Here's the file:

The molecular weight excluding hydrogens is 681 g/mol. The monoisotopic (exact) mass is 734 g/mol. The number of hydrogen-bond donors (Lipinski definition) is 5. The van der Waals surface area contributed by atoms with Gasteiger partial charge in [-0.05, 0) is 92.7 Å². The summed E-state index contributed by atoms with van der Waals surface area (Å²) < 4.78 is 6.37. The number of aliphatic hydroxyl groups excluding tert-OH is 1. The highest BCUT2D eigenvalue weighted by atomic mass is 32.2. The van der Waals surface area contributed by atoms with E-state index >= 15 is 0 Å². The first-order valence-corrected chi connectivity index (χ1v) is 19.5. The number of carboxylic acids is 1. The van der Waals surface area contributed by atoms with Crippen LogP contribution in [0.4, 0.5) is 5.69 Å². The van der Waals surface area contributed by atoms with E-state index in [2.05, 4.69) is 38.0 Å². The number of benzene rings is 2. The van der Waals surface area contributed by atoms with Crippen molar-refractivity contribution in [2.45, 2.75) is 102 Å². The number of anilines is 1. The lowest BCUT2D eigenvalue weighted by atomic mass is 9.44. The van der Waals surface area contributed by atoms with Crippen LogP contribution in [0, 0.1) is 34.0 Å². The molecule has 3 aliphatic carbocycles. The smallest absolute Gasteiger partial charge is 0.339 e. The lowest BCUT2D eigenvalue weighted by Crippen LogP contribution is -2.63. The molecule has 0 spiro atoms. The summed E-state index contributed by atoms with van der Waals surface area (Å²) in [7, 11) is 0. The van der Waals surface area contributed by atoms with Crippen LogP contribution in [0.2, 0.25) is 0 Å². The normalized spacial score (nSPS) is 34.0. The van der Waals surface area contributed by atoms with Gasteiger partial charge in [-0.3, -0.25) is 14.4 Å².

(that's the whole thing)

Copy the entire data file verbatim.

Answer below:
The molecular weight excluding hydrogens is 681 g/mol. The monoisotopic (exact) mass is 734 g/mol. The number of hydrogen-bond donors (Lipinski definition) is 5. The van der Waals surface area contributed by atoms with Gasteiger partial charge in [-0.05, 0) is 92.7 Å². The summed E-state index contributed by atoms with van der Waals surface area (Å²) < 4.78 is 6.37. The number of aliphatic hydroxyl groups excluding tert-OH is 1. The highest BCUT2D eigenvalue weighted by atomic mass is 32.2. The van der Waals surface area contributed by atoms with E-state index >= 15 is 0 Å². The first-order valence-corrected chi connectivity index (χ1v) is 19.5. The number of carboxylic acids is 1. The van der Waals surface area contributed by atoms with Crippen LogP contribution in [0.4, 0.5) is 5.69 Å². The van der Waals surface area contributed by atoms with E-state index in [2.05, 4.69) is 38.0 Å². The number of benzene rings is 2. The van der Waals surface area contributed by atoms with Crippen molar-refractivity contribution in [2.45, 2.75) is 102 Å². The number of anilines is 1. The lowest BCUT2D eigenvalue weighted by atomic mass is 9.44. The van der Waals surface area contributed by atoms with Crippen LogP contribution in [0, 0.1) is 34.0 Å². The molecule has 3 aliphatic carbocycles. The smallest absolute Gasteiger partial charge is 0.339 e. The lowest BCUT2D eigenvalue weighted by Crippen LogP contribution is -2.63. The molecule has 0 spiro atoms. The summed E-state index contributed by atoms with van der Waals surface area (Å²) in [7, 11) is 0. The van der Waals surface area contributed by atoms with Crippen LogP contribution in [0.2, 0.25) is 0 Å². The normalized spacial score (nSPS) is 34.0. The van der Waals surface area contributed by atoms with Gasteiger partial charge in [-0.3, -0.25) is 14.4 Å².